Close to 100
demonstrators have died and hundreds wounded in the
clashes with the Syrian security and military forces
since the rallies began two weeks ago.
Domestic problems in Syria are of particular
sensitivity to Turkey. Although the two countries
still have open territorial issues, upheaval in one
may result in destabilizing the other. Their
800-kilometer common border provides safe passage to
political activists with mischievous intentions.
A major concern for Turkey is the Kurdish population
in Syria of 1.4 million, which, in case of collapse
of Assad's regime could collude with the estimated
15 million or more ethnic Kurds in Turkey, 7 million
Iranian Kurds, and 6 million Northern Iraqi Kurds to
claim an independent state.
In anticipation of such eventuality, Ankara and
Damascus formed in 2009 a High Level Strategic
Cooperation Council (HSCC) and held in April 2010
their first joint military exercises.
Turkey has since 1978 been in armed conflict with
the Kurdistan Workers' Party (PKK), a belligerent "independentista"
organization classified as a terrorist group by
Turkey, the European Union and the United States.
The hostilities have caused the death of at least
40,000 Turkish soldiers and gendarmes, PKK guerillas,
and civilians, while the number of wounded has
exceeded 30,000, and that of the missing is
estimated at 17,000.
A study in 1998 by Brunswick University in the US
reported that at least 3 million people had by that
time been displaced in southeastern Turkey and the
area bordering Iraq, for war operational reasons,
while 3,000 villages were totally or partially
Kurdish autonomy is a sensitive issue in public
opinion in Turkey, Iran and Syria alike, where
territorial integrity has ranked at the top of these
countries' priorities since their respective
independence from Western rule.
The current regimes in Tehran and Damascus are
intransigent on Kurdish freedoms, while Erdogan's
government, in power since 2002, has begun a
dialogue process with the Turkish ethnic Kurds to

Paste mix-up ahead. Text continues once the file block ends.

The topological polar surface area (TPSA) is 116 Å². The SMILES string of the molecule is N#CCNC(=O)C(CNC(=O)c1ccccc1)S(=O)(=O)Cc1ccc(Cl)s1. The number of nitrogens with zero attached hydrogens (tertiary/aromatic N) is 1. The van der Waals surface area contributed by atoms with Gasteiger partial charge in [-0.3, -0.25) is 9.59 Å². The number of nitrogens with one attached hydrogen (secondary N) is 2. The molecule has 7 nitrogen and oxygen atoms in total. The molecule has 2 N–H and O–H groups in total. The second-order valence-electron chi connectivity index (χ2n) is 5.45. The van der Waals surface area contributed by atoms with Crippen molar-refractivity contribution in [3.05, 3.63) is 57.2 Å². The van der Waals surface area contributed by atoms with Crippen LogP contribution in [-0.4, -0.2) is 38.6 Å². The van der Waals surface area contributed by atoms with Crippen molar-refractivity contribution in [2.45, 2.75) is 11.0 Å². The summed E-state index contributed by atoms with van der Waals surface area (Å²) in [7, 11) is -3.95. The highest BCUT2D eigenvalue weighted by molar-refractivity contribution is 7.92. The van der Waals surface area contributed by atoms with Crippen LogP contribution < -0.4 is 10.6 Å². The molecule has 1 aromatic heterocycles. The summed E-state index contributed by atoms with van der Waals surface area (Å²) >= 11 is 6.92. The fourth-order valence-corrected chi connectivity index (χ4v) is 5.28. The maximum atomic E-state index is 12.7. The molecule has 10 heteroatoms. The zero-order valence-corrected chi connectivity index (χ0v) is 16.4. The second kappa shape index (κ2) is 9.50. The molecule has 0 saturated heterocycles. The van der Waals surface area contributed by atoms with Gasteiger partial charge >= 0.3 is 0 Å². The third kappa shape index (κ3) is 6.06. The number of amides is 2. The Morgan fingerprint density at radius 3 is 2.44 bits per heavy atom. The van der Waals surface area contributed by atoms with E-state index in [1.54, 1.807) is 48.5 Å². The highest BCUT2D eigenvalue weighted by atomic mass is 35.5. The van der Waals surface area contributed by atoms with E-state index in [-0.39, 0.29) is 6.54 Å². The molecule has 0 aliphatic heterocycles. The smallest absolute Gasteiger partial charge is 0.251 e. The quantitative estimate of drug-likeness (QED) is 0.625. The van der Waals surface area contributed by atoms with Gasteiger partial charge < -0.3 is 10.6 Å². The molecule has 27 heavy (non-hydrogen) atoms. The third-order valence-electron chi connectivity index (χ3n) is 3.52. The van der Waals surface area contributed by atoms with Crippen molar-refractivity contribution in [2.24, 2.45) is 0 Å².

enable cultural autonomy,www.ekurd.netwhich,
after this year's national elections, might evolve
into devolution of some governance powers to the
local administrations. The main opposition,
nationalist parties and the military are, however,
implacable in their hostility to such perspective.
The Turkish nervousness about the Syrian domestic
situation is also influenced by economic and
geopolitical concerns. After a long period of cold
neighborhood relations, with occasional threats of
armed confrontation, Assad and Erdogan have crossed
the fence to develop a cosy relationship, building
on the settlement in 1998 of old political disputes.
On the strategic plane, both countries see
cooperation as being instrumental to maintain the
geopolitical status quo of Iraq's territorial
integrity, frustrate pan-Kurdish aspirations, and to
keep Israel's and Iran's testosterone on check.
The Turkish premier, speaking on Monday to
journalists, confirmed he had urged the Syrian
president over the weekend to adopt a conciliatory
spirit with his people.
"We advised Mr Assad that responding to the people's
years-old demands positively, with a reformist
approach, would help Syria overcome the problems
more easily," said Erdogan. "I did not get a 'no'
answer," he commented, adding that he expected
reforms to be announced by Damascus this week.
Syria has a long record of iron-fist governance
style, aimed at securing the survival of the ruling
Ba'ath party. Hafez al-Assad, father of the current
president and leader of the coup which installed it
in power in 1963, immediately imposed an emergency
law, which suspended practically all civil liberties
and is still in force today.
The Ba'ath party, dominated by Allawis, a tolerant
religious Shi'ite Muslim denomination, has been at
odds with the Sunni movement in Syria. Hafez al-Assad
in 1982 violently crushed a Sunni Islamist
Brotherhood revolt, killing 20,000 rebels. Tolerance
and appetite for power did, obviously, not coexist.
Amnesty International has repeatedly ranked Syria as
the country with the most repressive laws in the
Middle East. In an attempt to calm the spirits,
Bashar al-Assad offered last week to amend the
emergency law and allow for new parties to be
formed. The gesture was turned down by the
demonstrators, who insist on full democratization of
Turkish business executives and political observers
have been recommending that Erdogan include in his
prescription to al-Assad to also work on reducing
corruption, clientelism and cronyism, which are
endemic in the Syrian economy and sources of poverty
for the population. They hamper foreign direct
investment from Turkey to Syria.
But Turkey - a majority Sunni state with religious
minorities that were "tamed" by the military in the
20th century - feels uncomfortable giving lessons to
its neighbor, an increasingly important trading
With ongoing domestic unrest next door, but also in
Bahrain, Jordan, Yemen, and, to a lesser degree,
Saudi Arabia, Algeria and Morocco, Ankara's Middle
Eastern and Northern African ambitious plans are
poised to return to the drawing board.
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